Looking Up to Giants
Emma Fox, Division 2, 12th grade #ws17e-s3d2

The immense trees are the first thing that catch your eye, every single time. They are mammoth, colossal, humongous, gargantuan, but even those words don’t really do them justice. They are simply, undeniably big. It seems impossible that trees could be this large, but yet here you are, staring up at them. It's weirdly addicting, craning your neck at unnatural angles in order to truly take in their magnitude. Something about trees this big demands to be stared at, over and over. The sky is suddenly reduced to fragments of blue winking through emerald green canopies. From where you stand on the ground, the light of day is only a distant memory. The smell of fresh air is tempered by the musty scent of growing things. All you can see is wood and leaves and needles and trees that can't help but make you feel small.

You walk through the grove with your dad. He seems to you as tall and silent and steady as these trees, and as you crane your head back to catch a glimpse of his face, you almost can’t make out his features in the dusky light that is filtered through the trees. You try to widen your stride to match his as the two of you stroll down forest paths, contemplative and still. When you are with your mom you talk, when you are with your brother you laugh, but when you are with your dad you walk and listen. And wonder. You wonder if you will ever measure up to the gentle but forbidding giant that is your father.

Stopping to examine a particular tree, you notice that it isn’t the dull brown of the dirt below your feet. Rather, it is a striking red that compliments the dun green of the needles perfectly. The bark is laid in strips as wide as your hand, and you suspect that ten of you couldn’t fit your arms around the whole trunk. The tree’s roots wind around the base and snake out into the path, creating speed bumps for unsuspecting hikers. It is a perfect specimen at first glance.

But a closer look reveals a few surprises. The bark is peeling in some places. Scars, gifts from fire and animals, criss-cross the trunk as far up as you can see. Kneeling down, you can see the hole at the base of the trunk where chittering chipmunks have obviously made their home. As you search for more scars and imperfections, it strikes you exactly how long this tree must have been here. It has seen fires and floods and winds and snows and mist. It has lived while revolutions, regimes, and rulers grew old and died. And it will just keep getting bigger. It will keep growing, stretching up into the endless sky, until the day that a hand or a wind will bring it back to earth.

Your dad taps you on the shoulder. It is time to leave. Regretfully you stand to leave the tree and continue down the trail. As you scurry to catch up with your dad, he looks down and gives you a smile and you grin back up at him.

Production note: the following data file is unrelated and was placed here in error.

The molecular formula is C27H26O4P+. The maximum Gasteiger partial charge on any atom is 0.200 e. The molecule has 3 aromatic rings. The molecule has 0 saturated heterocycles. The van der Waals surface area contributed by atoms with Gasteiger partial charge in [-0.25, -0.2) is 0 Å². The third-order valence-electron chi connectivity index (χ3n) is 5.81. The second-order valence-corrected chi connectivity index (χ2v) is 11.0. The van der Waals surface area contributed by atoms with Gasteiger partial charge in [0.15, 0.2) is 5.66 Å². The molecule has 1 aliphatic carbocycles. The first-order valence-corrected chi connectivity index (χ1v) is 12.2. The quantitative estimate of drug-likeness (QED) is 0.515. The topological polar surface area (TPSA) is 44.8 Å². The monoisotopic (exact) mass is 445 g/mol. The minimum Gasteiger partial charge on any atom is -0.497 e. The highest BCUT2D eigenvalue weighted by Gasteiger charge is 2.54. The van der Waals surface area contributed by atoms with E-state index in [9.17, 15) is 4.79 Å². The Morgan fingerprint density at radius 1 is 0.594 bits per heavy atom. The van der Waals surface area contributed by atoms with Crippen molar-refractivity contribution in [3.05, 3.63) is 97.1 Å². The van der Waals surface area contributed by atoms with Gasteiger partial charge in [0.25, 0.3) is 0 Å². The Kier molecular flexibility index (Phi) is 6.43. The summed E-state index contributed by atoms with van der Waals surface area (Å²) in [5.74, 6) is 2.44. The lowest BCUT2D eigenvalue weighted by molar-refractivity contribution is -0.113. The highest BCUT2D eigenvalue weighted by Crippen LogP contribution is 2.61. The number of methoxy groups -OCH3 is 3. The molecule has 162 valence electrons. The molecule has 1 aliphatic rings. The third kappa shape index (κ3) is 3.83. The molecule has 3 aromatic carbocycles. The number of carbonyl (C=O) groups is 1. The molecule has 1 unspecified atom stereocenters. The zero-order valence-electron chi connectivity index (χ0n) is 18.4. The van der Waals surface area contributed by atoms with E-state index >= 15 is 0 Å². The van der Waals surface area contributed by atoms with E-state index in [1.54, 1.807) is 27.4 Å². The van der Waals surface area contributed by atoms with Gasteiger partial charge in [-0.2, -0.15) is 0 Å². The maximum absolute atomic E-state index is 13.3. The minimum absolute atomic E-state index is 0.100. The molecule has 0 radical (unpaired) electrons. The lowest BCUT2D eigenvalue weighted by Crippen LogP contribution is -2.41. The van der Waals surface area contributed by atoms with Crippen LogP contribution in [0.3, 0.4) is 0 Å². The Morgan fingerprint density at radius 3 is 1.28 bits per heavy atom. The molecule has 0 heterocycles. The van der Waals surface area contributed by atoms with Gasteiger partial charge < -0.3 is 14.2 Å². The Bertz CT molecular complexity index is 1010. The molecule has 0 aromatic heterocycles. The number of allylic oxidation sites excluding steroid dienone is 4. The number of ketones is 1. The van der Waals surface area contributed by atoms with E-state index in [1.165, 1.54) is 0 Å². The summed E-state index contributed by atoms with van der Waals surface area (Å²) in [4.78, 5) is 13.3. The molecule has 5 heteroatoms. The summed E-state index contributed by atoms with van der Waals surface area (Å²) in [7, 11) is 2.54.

Walking together again, you have to resist the urge to keep looking up him. It has occurred to you for the first time that those lines on your dad’s face that you’ve always assumed to be the gifts of age could be hiding a little bit more. There is story behind the care lines on his forehead, behind the scar on his chin, behind the crinkles around his eyes that only appear when he smiles. And suddenly you realize that though your dad has always seemed immovable and constant, it’s not always going to be that way. Maybe those stories are important than you first thought.

You have leave the grove, but every year you come back. And every year you convince yourself that those trees can’t be as big as they were last year. That it was just your imagination. You are bigger, older, stronger, wiser now. Surely the magic that these trees seem to hold over you will disappear this year and you’ll be able to see them as they truly are. But still, every year, the trees tower over you, tower over everything. They fill your vision, they consume the sky. They are tall, unreachable. They are always there. And try as you might, you are never going to be big enough, old enough, strong enough, wise enough to even get close to matching them.

And your dad is there too. He walks beside you, gazes at the trees with you. Sometimes, if you are lucky, he will tell you a story or a fact about these trees. And you will smile and try to walk like he does, talk like he does, watch like he does, listen like he does. Because just like the trees, sometimes your dad is something tall and vast and unreachable. Something unknowable.

But one day, as you walk among these red and green giants, your dad says something to you, and you answer. The exchange is trivial, mundane, but you realize something odd. You aren’t looking up anymore.
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